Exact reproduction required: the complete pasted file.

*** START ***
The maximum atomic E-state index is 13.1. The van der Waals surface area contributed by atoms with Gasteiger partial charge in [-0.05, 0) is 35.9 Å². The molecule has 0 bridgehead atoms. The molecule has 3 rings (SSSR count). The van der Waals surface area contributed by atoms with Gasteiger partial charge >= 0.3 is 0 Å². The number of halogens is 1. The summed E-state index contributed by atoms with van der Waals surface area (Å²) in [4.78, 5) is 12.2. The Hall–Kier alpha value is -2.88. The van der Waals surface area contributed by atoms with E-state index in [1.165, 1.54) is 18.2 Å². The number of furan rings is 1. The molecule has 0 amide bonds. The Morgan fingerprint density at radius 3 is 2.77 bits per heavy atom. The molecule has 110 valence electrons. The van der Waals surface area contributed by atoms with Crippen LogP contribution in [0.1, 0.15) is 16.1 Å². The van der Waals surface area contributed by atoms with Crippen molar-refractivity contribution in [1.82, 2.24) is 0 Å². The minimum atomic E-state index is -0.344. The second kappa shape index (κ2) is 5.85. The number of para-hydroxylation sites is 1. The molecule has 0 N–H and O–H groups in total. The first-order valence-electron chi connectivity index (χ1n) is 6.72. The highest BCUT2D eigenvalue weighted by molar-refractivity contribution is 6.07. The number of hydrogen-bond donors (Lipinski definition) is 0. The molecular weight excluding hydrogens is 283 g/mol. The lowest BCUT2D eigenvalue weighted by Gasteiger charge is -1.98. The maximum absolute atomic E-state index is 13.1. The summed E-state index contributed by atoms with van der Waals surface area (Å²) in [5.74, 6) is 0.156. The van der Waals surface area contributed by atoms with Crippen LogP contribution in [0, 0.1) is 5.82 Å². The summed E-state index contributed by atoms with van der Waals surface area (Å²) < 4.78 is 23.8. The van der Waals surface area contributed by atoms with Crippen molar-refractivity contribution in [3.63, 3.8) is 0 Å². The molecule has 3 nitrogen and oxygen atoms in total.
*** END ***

The maximum atomic E-state index is 13.1. The van der Waals surface area contributed by atoms with Gasteiger partial charge in [-0.05, 0) is 35.9 Å². The molecule has 0 bridgehead atoms. The molecule has 3 rings (SSSR count). The van der Waals surface area contributed by atoms with Gasteiger partial charge >= 0.3 is 0 Å². The number of halogens is 1. The summed E-state index contributed by atoms with van der Waals surface area (Å²) in [4.78, 5) is 12.2. The Hall–Kier alpha value is -2.88. The van der Waals surface area contributed by atoms with E-state index in [1.165, 1.54) is 18.2 Å². The number of furan rings is 1. The molecule has 0 amide bonds. The Morgan fingerprint density at radius 3 is 2.77 bits per heavy atom. The molecule has 110 valence electrons. The van der Waals surface area contributed by atoms with Crippen LogP contribution in [0.1, 0.15) is 16.1 Å². The van der Waals surface area contributed by atoms with Crippen molar-refractivity contribution in [1.82, 2.24) is 0 Å². The minimum atomic E-state index is -0.344. The second kappa shape index (κ2) is 5.85. The number of para-hydroxylation sites is 1. The molecule has 0 N–H and O–H groups in total. The first-order valence-electron chi connectivity index (χ1n) is 6.72. The highest BCUT2D eigenvalue weighted by molar-refractivity contribution is 6.07. The number of hydrogen-bond donors (Lipinski definition) is 0. The molecular weight excluding hydrogens is 283 g/mol. The lowest BCUT2D eigenvalue weighted by Gasteiger charge is -1.98. The maximum absolute atomic E-state index is 13.1. The summed E-state index contributed by atoms with van der Waals surface area (Å²) in [5.74, 6) is 0.156. The van der Waals surface area contributed by atoms with Crippen LogP contribution in [0, 0.1) is 5.82 Å². The summed E-state index contributed by atoms with van der Waals surface area (Å²) < 4.78 is 23.8. The van der Waals surface area contributed by atoms with Crippen molar-refractivity contribution in [3.63, 3.8) is 0 Å². The molecule has 3 nitrogen and oxygen atoms in total.